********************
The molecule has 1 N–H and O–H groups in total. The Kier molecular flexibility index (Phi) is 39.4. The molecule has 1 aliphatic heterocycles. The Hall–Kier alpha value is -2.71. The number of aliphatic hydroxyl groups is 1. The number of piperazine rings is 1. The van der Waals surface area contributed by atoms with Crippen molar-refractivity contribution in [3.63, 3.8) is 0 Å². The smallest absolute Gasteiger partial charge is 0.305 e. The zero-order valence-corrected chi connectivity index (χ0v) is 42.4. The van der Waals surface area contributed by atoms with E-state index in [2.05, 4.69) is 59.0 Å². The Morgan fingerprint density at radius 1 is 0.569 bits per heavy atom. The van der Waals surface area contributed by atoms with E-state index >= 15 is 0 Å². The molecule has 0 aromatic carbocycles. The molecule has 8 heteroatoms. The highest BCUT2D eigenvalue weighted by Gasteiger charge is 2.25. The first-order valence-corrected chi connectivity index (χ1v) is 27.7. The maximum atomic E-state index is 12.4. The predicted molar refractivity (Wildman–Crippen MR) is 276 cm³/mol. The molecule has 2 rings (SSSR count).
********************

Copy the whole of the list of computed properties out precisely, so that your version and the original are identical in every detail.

The molecule has 1 N–H and O–H groups in total. The Kier molecular flexibility index (Phi) is 39.4. The molecule has 1 aliphatic heterocycles. The Hall–Kier alpha value is -2.71. The number of aliphatic hydroxyl groups is 1. The number of piperazine rings is 1. The van der Waals surface area contributed by atoms with Crippen molar-refractivity contribution in [3.63, 3.8) is 0 Å². The smallest absolute Gasteiger partial charge is 0.305 e. The zero-order valence-corrected chi connectivity index (χ0v) is 42.4. The van der Waals surface area contributed by atoms with E-state index in [2.05, 4.69) is 59.0 Å². The Morgan fingerprint density at radius 1 is 0.569 bits per heavy atom. The van der Waals surface area contributed by atoms with E-state index >= 15 is 0 Å². The molecule has 0 aromatic carbocycles. The molecule has 8 heteroatoms. The highest BCUT2D eigenvalue weighted by Gasteiger charge is 2.25. The first-order valence-corrected chi connectivity index (χ1v) is 27.7. The maximum atomic E-state index is 12.4. The predicted molar refractivity (Wildman–Crippen MR) is 276 cm³/mol. The molecule has 2 rings (SSSR count).